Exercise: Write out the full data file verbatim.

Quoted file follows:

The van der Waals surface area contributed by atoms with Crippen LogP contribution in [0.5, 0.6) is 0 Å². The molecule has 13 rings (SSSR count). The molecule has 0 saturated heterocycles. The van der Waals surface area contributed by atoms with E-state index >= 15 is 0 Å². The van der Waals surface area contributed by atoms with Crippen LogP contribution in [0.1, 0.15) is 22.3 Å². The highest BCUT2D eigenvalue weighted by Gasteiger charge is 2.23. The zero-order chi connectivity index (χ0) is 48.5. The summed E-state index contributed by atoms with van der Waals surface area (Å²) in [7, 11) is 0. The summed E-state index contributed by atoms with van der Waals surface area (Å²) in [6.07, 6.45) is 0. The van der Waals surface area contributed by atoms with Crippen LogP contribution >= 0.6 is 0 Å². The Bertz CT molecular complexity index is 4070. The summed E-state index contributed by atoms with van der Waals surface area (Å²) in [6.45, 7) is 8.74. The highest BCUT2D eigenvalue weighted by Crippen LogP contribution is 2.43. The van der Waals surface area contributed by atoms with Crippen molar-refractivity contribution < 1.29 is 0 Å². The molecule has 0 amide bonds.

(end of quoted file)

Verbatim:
The van der Waals surface area contributed by atoms with Crippen LogP contribution in [0.5, 0.6) is 0 Å². The molecule has 13 rings (SSSR count). The molecule has 0 saturated heterocycles. The van der Waals surface area contributed by atoms with E-state index >= 15 is 0 Å². The van der Waals surface area contributed by atoms with Crippen LogP contribution in [0.1, 0.15) is 22.3 Å². The highest BCUT2D eigenvalue weighted by Gasteiger charge is 2.23. The zero-order chi connectivity index (χ0) is 48.5. The summed E-state index contributed by atoms with van der Waals surface area (Å²) in [7, 11) is 0. The summed E-state index contributed by atoms with van der Waals surface area (Å²) in [6.07, 6.45) is 0. The van der Waals surface area contributed by atoms with Crippen LogP contribution >= 0.6 is 0 Å². The Bertz CT molecular complexity index is 4070. The summed E-state index contributed by atoms with van der Waals surface area (Å²) in [6.45, 7) is 8.74. The highest BCUT2D eigenvalue weighted by Crippen LogP contribution is 2.43. The van der Waals surface area contributed by atoms with Crippen molar-refractivity contribution < 1.29 is 0 Å². The molecule has 0 amide bonds.